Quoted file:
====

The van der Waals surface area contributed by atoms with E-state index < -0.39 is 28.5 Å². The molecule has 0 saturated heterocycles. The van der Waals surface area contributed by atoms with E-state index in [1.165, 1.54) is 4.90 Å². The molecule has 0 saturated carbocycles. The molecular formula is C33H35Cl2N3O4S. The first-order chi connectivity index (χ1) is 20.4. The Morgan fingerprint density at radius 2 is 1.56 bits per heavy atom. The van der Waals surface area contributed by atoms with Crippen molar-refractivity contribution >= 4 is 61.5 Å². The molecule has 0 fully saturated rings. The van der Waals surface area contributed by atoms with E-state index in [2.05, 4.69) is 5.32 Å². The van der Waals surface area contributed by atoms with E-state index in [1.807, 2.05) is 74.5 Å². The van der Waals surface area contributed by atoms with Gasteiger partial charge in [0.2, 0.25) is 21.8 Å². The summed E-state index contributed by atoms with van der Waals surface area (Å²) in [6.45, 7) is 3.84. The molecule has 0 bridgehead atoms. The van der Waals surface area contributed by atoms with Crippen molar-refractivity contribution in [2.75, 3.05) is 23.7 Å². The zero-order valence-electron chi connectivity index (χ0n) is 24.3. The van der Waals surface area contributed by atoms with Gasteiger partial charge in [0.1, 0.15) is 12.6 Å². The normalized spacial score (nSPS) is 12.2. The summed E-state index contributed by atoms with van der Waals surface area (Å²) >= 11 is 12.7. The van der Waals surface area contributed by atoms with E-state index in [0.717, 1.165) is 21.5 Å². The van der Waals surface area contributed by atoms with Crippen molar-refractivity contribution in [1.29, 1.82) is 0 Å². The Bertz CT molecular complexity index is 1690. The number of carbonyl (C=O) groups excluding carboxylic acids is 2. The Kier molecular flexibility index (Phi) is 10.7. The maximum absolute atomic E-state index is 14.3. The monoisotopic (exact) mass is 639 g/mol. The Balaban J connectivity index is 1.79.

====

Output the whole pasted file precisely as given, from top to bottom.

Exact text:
The van der Waals surface area contributed by atoms with E-state index < -0.39 is 28.5 Å². The molecule has 0 saturated heterocycles. The van der Waals surface area contributed by atoms with E-state index in [1.165, 1.54) is 4.90 Å². The molecule has 0 saturated carbocycles. The molecular formula is C33H35Cl2N3O4S. The first-order chi connectivity index (χ1) is 20.4. The Morgan fingerprint density at radius 2 is 1.56 bits per heavy atom. The van der Waals surface area contributed by atoms with Crippen molar-refractivity contribution >= 4 is 61.5 Å². The molecule has 0 fully saturated rings. The van der Waals surface area contributed by atoms with E-state index in [2.05, 4.69) is 5.32 Å². The van der Waals surface area contributed by atoms with E-state index in [1.807, 2.05) is 74.5 Å². The van der Waals surface area contributed by atoms with Gasteiger partial charge in [0.2, 0.25) is 21.8 Å². The summed E-state index contributed by atoms with van der Waals surface area (Å²) in [6.45, 7) is 3.84. The molecule has 0 bridgehead atoms. The van der Waals surface area contributed by atoms with Crippen molar-refractivity contribution in [2.75, 3.05) is 23.7 Å². The zero-order valence-electron chi connectivity index (χ0n) is 24.3. The van der Waals surface area contributed by atoms with Gasteiger partial charge in [0.1, 0.15) is 12.6 Å². The normalized spacial score (nSPS) is 12.2. The summed E-state index contributed by atoms with van der Waals surface area (Å²) >= 11 is 12.7. The van der Waals surface area contributed by atoms with E-state index in [0.717, 1.165) is 21.5 Å². The van der Waals surface area contributed by atoms with Crippen molar-refractivity contribution in [1.29, 1.82) is 0 Å². The Bertz CT molecular complexity index is 1690. The number of carbonyl (C=O) groups excluding carboxylic acids is 2. The Kier molecular flexibility index (Phi) is 10.7. The maximum absolute atomic E-state index is 14.3. The monoisotopic (exact) mass is 639 g/mol. The Balaban J connectivity index is 1.79.